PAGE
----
Example 2. In second example, we visualize some cubic Julia sets for a polynomial , where in the orbits of M, , and Kiterative methods, respectively. The images in Figures 10–12 are like the cubic Douady rabbits. We observe the image in Figure 10 is a smart Douady rabbit, in Figure 11 is a fat Douady rabbit, and in Figure 12 is a relatively weak but more attractive Douady rabbit for cubic complex polynomial. The main body of graphs in Figures 13–15 is like a circular saw having three teeth. The curl shape top of each teeth of the main saw is joint with the teeth of small circular saw and so on. Each image in Figures 13–15 have a main circular sawtype body with three large saws and six small saws. The saws for M and K methods are sharp, while saw for is blunt. The input parameters are as follows:(i)Figures 10–12 have input parameters , (ii)Figures 13–15 are ,
Example 3. This example presents some biquadratic Julia sets for a polynomial , where in the orbits of M, , and Kiterative methods, respectively. The image in Figure 16 has a variety of colours. The images in Figures 16–18 are disconnected Julia sets and different in shapes at the same inputs , , , and .
4.2. Mandelbrot Sets
Mandelbrot examined the graph of complex polynomial and observed that the main body of image is a cardioid having a large bulb symmetry along xaxis and two small bulbs symmetry along yaxis. The image of is usually called the classical Mandelbrot set, and it is also called God’s thumb. In this subsection, we sketch some graphs of Mandelbrot set at different input parameters for M, , and Kiterative methods by using Algorithm 2 and compare the images of Mandelbrot set for proposed methods.

Example 4. In this example, we visualize some graphs of Mandelbrot sets for a polynomial , where in the orbits of M, , and Kiterative methods, respectively. The input parameters for the graphs in Figures 19–21 are , , and . Figures 19–21 are quadratic Mandelbrot sets via M, , and Kiterative methods, respectively. The shapes of bulbs in each image are different. The images in Figures 19 and 20 relatively resemble classical Mandelbrot set, but Figure 21 is slightly different in shape. The main body or primary part of the images contains a large number of bulbs in different sizes, but if we magnify any bulb of image, it reflects the shape of whole image. In the generation of graphs in Figures 22–24, we change input parameters and . We observe that, for every method, images are completely different in shapes. Also the graphs in Figures 22 and 24 have input parameters , , and , but the graph in Figure 23 has input parameters , , and . The large bulbs in Figure 23 are like the wings of fish, and also the image covered a large area compared to images in Figures 22 and 24. In Figures 25–27, we again change the parameters and as . All images have the same area as but different in shapes primary (i.e., main cardioid) and secondary (i.e., bulbs on cardioid) parts.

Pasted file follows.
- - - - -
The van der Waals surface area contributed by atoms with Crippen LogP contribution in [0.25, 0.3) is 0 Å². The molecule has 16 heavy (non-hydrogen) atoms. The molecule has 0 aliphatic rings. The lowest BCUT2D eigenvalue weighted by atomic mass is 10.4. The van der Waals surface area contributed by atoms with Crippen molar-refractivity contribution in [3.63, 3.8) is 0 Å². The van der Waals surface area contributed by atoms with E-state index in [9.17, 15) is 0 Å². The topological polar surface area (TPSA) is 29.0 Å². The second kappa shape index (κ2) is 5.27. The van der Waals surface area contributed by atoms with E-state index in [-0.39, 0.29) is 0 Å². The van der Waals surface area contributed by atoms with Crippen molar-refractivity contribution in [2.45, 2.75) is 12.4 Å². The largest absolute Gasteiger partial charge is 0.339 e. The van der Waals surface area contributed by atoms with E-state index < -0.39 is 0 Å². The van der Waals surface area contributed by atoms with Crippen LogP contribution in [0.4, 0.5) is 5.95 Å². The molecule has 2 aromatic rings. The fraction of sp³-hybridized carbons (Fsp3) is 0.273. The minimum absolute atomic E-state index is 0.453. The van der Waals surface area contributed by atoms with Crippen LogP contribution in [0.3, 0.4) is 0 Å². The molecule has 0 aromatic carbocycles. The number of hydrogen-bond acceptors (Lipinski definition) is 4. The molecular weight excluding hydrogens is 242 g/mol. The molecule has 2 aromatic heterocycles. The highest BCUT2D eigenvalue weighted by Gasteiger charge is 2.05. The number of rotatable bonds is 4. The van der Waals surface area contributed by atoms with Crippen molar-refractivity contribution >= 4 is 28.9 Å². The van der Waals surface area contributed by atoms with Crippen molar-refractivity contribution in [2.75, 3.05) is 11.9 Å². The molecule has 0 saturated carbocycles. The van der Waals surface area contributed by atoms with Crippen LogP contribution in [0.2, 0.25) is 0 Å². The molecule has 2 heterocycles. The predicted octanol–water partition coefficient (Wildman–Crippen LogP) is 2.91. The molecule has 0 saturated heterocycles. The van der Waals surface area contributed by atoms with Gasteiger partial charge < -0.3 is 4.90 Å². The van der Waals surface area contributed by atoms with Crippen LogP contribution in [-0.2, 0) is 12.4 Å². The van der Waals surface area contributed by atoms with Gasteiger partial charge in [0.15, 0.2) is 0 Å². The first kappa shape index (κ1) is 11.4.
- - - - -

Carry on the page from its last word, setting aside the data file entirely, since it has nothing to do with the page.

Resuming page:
Example 5. In this example, we visualize some graphs of Mandelbrot sets for a polynomial , where in the orbits of M, , and Kiterative methods, respectively. From Figures 28–35, we perceive that each image has 2 cardioids, 2 large bulbs, and 4 small bulbs symmetry along yaxis. The shape of bulbs for each iterative method is different. The inputs for each cubic Mandelbrot set are as follows: Figures 28–30 input parameters are Figures 31–33 input parameters are Figures 34–35 input parameters are
Example 6. The last example demonstrates the ochto Mandelbrot sets for a polynomial , where in the orbits of M, , and Kiterative methods, respectively. All images for the graphs in Figures 36–38 have the same inputs as , , and . We notice that 7 large bulbs appear on the main body of each ochto Mandelbrot set. The shape of bulbs for each method is also different in images.
5. Conclusions
We analyzed M, , and Kiterative methods in the generation of Julia and Mandelbrot sets. We established some convergence conditions for the orbits of M, , and Kiterative methods, respectively. We used the established convergence conditions in algorithms to sketch some Julia and Mandelbrot sets. Fascinating Julia and Mandelbrot sets were generated for different input parameters and compared the images. We observed that, for each proposed method, image is slightly different in shape from other two methods. Furthermore, we noticed that, for a very small change in any input parameter, the images drastically changed. Moreover, we concluded that the complex graphs of Julia and Mandelbrot sets generated in this research were the application of fractal geometry.
Data Availability
Data are included within this paper.
Conflicts of Interest
The authors declare that they have no conflicts of interest.
Authors’ Contributions
All authors have contributed equally.
Acknowledgments
This research was partitively supported by the funds of University of Lahore, Lahore, Pakistan.